Riots in Baltimore

 

Looters with their stolen goods

Looters with their stolen goods

 

 

A city  in which there had been no riots for 47 years became the site of  looting, arson, and general disorderliness  Monday (April 27) afternoon.

The rioting was triggered by the funeral of a 25-year-old black man, Freddie Gray, who was arrested on April 12 and while in police custody suffered a severe spinal cord  injury from which he died on April 19.  There had been peaceful protests  in the city during the week prior to his funeral, but on Saturday night, a forewarning of Monday’s violence occurred  when some of the protestors got into a scuffle with  police.

Gray’s funeral service was held at 11:00 AM Monday in the 2,500-capacity New Shiloh Baptist Church which was filled with mourners. A few hours later peace and calm would be replaced by commotion and disorder.

According to the Baltimore Sun, a meme (flyer on social media) called for a “purge” at 3:00 PM – the time that students were dismissed from schools. The idea of a purge comes from a movie by that title; the plot is about a society that each year suspends all laws for a 24-hour period. People began arriving at the Mondawmin Mall in West Baltimore shortly after 3:00 PM and by 3:30 PM police were also gathering in the streets. By 3:40 PM protestors were confronting policemen. By 4:00 PM policemen were on the run.

Angry rioters threw bottles, rocks and chunks of concrete at police who were lined up in riot gear. Cars, including cop cars, were set on fire; store windows were shattered; a CVS Pharmacy was looted and later burned; an ATM machine was attacked; stores were broken into and cases of food and water taken out; a café inside an Italian deli was destroyed; a liquor store was set on fire and cinder blocks were thrown at fire trucks as firefighters tried to douse the flames. The Baltimore Orioles – Chicago White Sox baseball game was postponed. Having been warned by police, area businesses and the Univ. of Maryland’s downtown campus had closed early.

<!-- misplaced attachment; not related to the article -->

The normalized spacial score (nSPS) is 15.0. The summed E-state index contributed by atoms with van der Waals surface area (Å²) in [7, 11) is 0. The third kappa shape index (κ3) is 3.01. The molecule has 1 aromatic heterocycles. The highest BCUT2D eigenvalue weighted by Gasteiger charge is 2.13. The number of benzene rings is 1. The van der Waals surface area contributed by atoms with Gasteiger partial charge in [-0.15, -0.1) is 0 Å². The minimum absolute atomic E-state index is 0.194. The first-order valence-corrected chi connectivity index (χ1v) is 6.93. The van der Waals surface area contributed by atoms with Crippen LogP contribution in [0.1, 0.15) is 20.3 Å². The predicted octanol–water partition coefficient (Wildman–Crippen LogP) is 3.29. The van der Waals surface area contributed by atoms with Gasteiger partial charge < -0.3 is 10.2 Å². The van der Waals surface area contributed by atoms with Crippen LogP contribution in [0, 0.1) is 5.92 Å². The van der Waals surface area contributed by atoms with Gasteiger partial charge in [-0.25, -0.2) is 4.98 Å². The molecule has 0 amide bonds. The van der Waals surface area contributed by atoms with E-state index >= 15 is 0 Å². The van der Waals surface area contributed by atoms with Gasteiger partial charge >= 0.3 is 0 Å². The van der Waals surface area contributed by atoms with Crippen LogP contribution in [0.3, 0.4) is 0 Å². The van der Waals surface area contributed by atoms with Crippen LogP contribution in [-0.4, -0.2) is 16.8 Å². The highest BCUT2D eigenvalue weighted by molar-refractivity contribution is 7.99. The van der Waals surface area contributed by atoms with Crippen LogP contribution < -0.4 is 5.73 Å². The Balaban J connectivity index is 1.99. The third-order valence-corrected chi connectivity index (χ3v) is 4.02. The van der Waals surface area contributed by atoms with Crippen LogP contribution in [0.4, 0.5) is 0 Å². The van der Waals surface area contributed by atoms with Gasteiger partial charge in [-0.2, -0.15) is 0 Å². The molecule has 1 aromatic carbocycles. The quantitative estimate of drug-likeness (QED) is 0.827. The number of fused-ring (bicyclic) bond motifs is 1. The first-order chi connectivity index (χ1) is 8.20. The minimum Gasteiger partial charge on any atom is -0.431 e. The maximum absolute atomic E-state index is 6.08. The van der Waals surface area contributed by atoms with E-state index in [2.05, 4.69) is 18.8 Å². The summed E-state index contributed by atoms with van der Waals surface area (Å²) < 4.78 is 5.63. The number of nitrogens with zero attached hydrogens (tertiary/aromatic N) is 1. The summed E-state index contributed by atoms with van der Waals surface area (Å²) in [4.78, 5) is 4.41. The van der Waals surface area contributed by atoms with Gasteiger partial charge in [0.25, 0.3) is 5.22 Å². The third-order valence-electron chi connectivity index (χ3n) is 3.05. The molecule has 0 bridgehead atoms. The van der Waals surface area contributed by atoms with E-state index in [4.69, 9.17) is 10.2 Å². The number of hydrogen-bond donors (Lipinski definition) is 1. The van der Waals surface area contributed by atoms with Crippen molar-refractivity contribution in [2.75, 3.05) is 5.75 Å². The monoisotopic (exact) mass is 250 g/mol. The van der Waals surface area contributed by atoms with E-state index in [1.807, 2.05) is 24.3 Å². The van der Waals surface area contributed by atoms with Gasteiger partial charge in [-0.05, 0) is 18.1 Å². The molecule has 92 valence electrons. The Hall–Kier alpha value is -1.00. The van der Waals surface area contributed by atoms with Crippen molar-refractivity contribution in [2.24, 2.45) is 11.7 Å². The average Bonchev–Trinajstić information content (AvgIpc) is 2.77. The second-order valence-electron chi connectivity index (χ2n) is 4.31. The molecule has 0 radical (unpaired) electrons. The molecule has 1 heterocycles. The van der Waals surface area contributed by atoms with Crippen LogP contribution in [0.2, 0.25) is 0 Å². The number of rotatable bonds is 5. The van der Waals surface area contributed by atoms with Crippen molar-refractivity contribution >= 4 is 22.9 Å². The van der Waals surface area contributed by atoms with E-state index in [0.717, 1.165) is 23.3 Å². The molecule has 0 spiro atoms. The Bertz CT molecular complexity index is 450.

Pastor Jamal Bryant, who delivered Gray’s Eulogy, came back to the neighborhood and pleaded for calm. “This is not what the family asked for,” he said; “This is absolutely inexcusable.”  Gray’s mother, Gloria Darden, also appealed for peace. “I want you all to get justice for my son, but don’t do it like this here. Don’t tear up the whole city just for him,” she said; “It’s wrong.” Gray’s twin sister Fredericka agreed. She said, “I think the violence is wrong. I don’t like it at all.”

The riot started in West Baltimore but spread to East Baltimore. Mayor Stephanie Rawlings-Blake established a 10:00 PM – 5:00 AM curfew  to begin on Tuesday. Public schools were closed  for Tuesday. Around 7:00 PM the Mayor called Governor Larry Hogan who took immediate action and declared a State of Emergency. He has temporarily moved his office to Baltimore City.

 

 

 

 

 

 

 

 

 

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